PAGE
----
A new type of daycare centre where elderly visitors must "earn" the privilege to use certain services will be set up here by 2018.
Senior citizens will be given a form of internal currency when they successfully complete rehabilitation exercises which can be used to pay for treats like massages or a session in a therapy pool.
This is to motivate them to do rehabilitative exercises by rewarding them according to their effort.
Modelled on a pioneering centre in Japan, the Lien Foundation, Khoo Chwee Neo Foundation and Salvation Army Peacehaven Nursing Home plan to set up at least one such centre here for over 100 seniors.
Details of its location and budget are still being finalised.
The Dream of Mizuumi Centre in Tokyo was started by an occupational therapist in 2011. It has since gained international attention, such as from the United Nations which included it in a database of projects for sustainable, ageing societies. There are four such centres in Japan with franchises elsewhere.
The centre was bustling with elderly users when The Straits Times visited it last month. Near its entrance is a whiteboard where the seniors plan their schedules.
Unlike most daycare centres where seniors follow a structured timetable, those at Mizuumi get to pick from a range of 150 activities - such as woodwork, pottery and calligraphy - and decide when they want to do them.
"It's exciting and people look forward to the day," said Mr Kuniaki Yamamoto, 66, who has been going to the centre for three years.
Daycare centres are where the elderly go for rehabilitation and social activities on a regular basis, though they go home at night. Singapore's Ministry of Health intends to offer 6,200 daycare places by 2020, up from 2,100 in 2011.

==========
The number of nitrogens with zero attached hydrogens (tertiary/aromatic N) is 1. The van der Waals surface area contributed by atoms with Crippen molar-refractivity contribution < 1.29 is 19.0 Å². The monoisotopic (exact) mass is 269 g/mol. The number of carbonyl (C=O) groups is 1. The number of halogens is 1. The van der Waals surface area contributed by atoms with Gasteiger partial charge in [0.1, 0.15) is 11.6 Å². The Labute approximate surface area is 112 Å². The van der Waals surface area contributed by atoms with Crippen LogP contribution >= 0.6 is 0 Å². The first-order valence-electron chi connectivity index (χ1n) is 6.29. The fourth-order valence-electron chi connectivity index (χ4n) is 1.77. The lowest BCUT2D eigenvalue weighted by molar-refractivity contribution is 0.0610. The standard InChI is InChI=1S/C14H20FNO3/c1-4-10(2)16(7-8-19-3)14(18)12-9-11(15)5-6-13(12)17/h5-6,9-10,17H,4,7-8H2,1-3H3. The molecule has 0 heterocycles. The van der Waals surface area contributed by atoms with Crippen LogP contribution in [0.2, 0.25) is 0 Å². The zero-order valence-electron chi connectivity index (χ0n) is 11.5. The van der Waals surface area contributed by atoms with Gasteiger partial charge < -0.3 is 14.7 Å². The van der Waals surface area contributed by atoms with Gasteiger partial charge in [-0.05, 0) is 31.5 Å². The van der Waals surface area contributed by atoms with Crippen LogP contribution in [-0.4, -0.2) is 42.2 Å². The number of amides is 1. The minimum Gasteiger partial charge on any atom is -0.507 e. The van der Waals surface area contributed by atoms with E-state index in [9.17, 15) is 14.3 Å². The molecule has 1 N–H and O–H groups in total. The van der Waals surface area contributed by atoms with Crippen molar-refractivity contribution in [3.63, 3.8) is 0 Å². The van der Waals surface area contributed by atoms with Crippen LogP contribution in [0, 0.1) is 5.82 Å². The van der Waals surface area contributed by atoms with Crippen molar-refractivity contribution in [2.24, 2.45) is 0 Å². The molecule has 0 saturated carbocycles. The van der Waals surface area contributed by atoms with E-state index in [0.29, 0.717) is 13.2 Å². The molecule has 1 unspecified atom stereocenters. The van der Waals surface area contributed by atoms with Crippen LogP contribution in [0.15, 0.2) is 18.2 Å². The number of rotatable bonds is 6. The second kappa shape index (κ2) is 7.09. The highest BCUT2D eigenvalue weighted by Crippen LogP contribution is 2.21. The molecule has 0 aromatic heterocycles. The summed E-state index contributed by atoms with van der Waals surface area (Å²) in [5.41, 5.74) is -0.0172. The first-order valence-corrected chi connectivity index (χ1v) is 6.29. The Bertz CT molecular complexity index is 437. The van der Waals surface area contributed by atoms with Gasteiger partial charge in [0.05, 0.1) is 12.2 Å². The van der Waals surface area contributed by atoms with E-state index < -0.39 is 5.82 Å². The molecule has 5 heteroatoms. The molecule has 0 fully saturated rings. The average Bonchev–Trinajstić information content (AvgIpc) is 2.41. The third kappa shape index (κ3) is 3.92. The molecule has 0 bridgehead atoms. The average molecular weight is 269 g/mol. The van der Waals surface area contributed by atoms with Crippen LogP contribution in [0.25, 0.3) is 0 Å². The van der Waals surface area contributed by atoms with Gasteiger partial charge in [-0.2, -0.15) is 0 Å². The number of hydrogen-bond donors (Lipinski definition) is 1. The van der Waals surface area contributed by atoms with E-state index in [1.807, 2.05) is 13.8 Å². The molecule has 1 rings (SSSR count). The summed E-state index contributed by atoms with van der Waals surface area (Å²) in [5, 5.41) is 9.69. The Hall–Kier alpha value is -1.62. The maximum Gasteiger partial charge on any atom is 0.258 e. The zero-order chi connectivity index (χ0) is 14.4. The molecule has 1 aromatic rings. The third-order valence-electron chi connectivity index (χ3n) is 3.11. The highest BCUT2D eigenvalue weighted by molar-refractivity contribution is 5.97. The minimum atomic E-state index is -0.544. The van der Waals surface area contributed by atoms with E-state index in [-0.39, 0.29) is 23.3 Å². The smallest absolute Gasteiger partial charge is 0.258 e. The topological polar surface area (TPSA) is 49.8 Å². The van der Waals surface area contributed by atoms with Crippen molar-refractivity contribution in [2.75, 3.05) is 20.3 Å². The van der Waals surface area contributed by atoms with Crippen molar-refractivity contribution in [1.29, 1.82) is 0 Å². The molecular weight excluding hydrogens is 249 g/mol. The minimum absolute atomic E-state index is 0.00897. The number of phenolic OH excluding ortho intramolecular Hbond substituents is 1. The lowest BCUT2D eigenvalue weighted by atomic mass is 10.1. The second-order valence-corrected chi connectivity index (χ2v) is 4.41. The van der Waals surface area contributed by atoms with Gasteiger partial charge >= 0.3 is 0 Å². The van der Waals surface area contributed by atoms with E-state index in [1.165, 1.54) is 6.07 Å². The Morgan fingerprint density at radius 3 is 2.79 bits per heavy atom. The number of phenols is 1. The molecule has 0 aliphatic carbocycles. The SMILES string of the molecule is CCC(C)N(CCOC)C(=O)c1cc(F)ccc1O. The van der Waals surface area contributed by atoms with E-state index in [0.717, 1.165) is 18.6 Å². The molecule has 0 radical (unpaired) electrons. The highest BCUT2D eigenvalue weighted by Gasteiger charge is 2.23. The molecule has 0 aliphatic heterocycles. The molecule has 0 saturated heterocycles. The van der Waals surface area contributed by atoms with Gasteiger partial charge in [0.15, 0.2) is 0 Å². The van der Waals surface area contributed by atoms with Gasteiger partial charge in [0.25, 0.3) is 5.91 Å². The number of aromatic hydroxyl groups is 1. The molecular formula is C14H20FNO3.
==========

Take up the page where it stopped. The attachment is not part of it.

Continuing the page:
Unlike other centres, where staff serve the elderly, clients of Mizuumi do most of the work themselves.
During lunchtime, for instance, they collect their personal box of utensils, line up in a row to choose the food they want and push a cart to take the food to their tables. After eating, they return their washed cutlery to the shelves.
Although some senior citizens use wheelchairs and walking aids, the centre is deliberately not barrier-free. In the middle of it stands a steep, two-storey-high staircase.
Instead of railings or grab bars, there are ropes for support, which trains upper and lower body coordination. "Walking along the street is like this. There is no support and obstacles are everywhere so we need to get used to them," said Mr Yamamoto.
Mr Masaaki Soma, 72, chose to join the centre because there are a lot of activities for men. Usually, daycare centres are more popular with women.
"There are bowling, shooting and fishing games and men come here because there is purpose behind everything we do here," said the former deliveryman, who plays the games in his wheelchair.
"I left my previous daycare centre because I was using matchsticks to build something, but the staff thought it was dangerous and stopped me. Here, we have the freedom to do what we want."
Ms Misa Maeda said: "After playing various games, we earn 'money'."
The 91-year-old, who enjoys relaxing on the centre's water bed, added: "Besides getting to exercise, deciding how to use the currency exercises our minds and keeps us alert."
Lien Foundation chief executive Lee Poh Wah said: "Instead of the traditional... model of care where the elderly often pass time in vacuous activities, (the new) centre is conceived to put the elderly squarely in charge of their own programmes, empowering them with autonomy, choices, a sense of purpose and achievement."
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Watch Dream of Mizuumi users earn credits to pay for treats such as massages http://str.sg/4TaB